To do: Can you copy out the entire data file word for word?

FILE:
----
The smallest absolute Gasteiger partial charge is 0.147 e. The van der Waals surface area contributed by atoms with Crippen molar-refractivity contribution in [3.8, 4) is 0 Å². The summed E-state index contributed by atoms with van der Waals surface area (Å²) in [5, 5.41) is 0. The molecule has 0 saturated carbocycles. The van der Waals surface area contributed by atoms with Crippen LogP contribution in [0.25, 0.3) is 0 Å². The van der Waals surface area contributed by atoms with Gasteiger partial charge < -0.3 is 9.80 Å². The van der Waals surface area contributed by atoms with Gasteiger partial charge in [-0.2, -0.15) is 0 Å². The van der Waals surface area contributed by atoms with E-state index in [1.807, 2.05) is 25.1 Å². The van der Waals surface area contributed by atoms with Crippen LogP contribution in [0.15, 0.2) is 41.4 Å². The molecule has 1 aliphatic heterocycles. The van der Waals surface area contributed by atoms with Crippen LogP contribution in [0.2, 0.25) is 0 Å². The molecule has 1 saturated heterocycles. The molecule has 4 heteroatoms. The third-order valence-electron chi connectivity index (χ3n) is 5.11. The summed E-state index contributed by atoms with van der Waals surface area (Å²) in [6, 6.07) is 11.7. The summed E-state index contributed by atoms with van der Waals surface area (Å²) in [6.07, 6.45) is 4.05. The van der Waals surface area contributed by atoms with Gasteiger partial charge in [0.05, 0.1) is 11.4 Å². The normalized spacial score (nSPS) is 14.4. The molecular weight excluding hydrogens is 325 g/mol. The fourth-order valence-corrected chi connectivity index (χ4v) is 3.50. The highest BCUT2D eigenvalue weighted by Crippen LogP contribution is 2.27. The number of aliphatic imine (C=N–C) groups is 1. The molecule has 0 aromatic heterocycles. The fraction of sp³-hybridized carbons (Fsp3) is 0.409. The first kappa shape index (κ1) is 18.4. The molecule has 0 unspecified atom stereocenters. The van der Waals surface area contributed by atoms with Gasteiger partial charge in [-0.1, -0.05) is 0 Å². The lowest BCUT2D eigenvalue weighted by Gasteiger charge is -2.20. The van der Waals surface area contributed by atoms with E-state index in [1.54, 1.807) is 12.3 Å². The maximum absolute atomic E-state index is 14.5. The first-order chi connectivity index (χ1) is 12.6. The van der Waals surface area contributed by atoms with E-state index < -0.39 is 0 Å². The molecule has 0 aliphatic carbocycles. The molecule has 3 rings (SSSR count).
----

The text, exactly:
The smallest absolute Gasteiger partial charge is 0.147 e. The van der Waals surface area contributed by atoms with Crippen molar-refractivity contribution in [3.8, 4) is 0 Å². The summed E-state index contributed by atoms with van der Waals surface area (Å²) in [5, 5.41) is 0. The molecule has 0 saturated carbocycles. The van der Waals surface area contributed by atoms with Crippen LogP contribution in [0.25, 0.3) is 0 Å². The van der Waals surface area contributed by atoms with Gasteiger partial charge < -0.3 is 9.80 Å². The van der Waals surface area contributed by atoms with Gasteiger partial charge in [-0.2, -0.15) is 0 Å². The van der Waals surface area contributed by atoms with E-state index in [1.807, 2.05) is 25.1 Å². The van der Waals surface area contributed by atoms with Crippen LogP contribution in [0.15, 0.2) is 41.4 Å². The molecule has 1 aliphatic heterocycles. The van der Waals surface area contributed by atoms with Crippen LogP contribution in [0.2, 0.25) is 0 Å². The molecule has 1 saturated heterocycles. The molecule has 4 heteroatoms. The third-order valence-electron chi connectivity index (χ3n) is 5.11. The summed E-state index contributed by atoms with van der Waals surface area (Å²) in [6, 6.07) is 11.7. The summed E-state index contributed by atoms with van der Waals surface area (Å²) in [6.07, 6.45) is 4.05. The van der Waals surface area contributed by atoms with Gasteiger partial charge in [0.05, 0.1) is 11.4 Å². The normalized spacial score (nSPS) is 14.4. The molecular weight excluding hydrogens is 325 g/mol. The fourth-order valence-corrected chi connectivity index (χ4v) is 3.50. The highest BCUT2D eigenvalue weighted by Crippen LogP contribution is 2.27. The number of aliphatic imine (C=N–C) groups is 1. The molecule has 0 aromatic heterocycles. The fraction of sp³-hybridized carbons (Fsp3) is 0.409. The first kappa shape index (κ1) is 18.4. The molecule has 0 unspecified atom stereocenters. The van der Waals surface area contributed by atoms with Gasteiger partial charge in [-0.1, -0.05) is 0 Å². The lowest BCUT2D eigenvalue weighted by Gasteiger charge is -2.20. The van der Waals surface area contributed by atoms with E-state index in [1.54, 1.807) is 12.3 Å². The maximum absolute atomic E-state index is 14.5. The first-order chi connectivity index (χ1) is 12.6. The van der Waals surface area contributed by atoms with E-state index < -0.39 is 0 Å². The molecule has 0 aliphatic carbocycles. The molecule has 3 rings (SSSR count).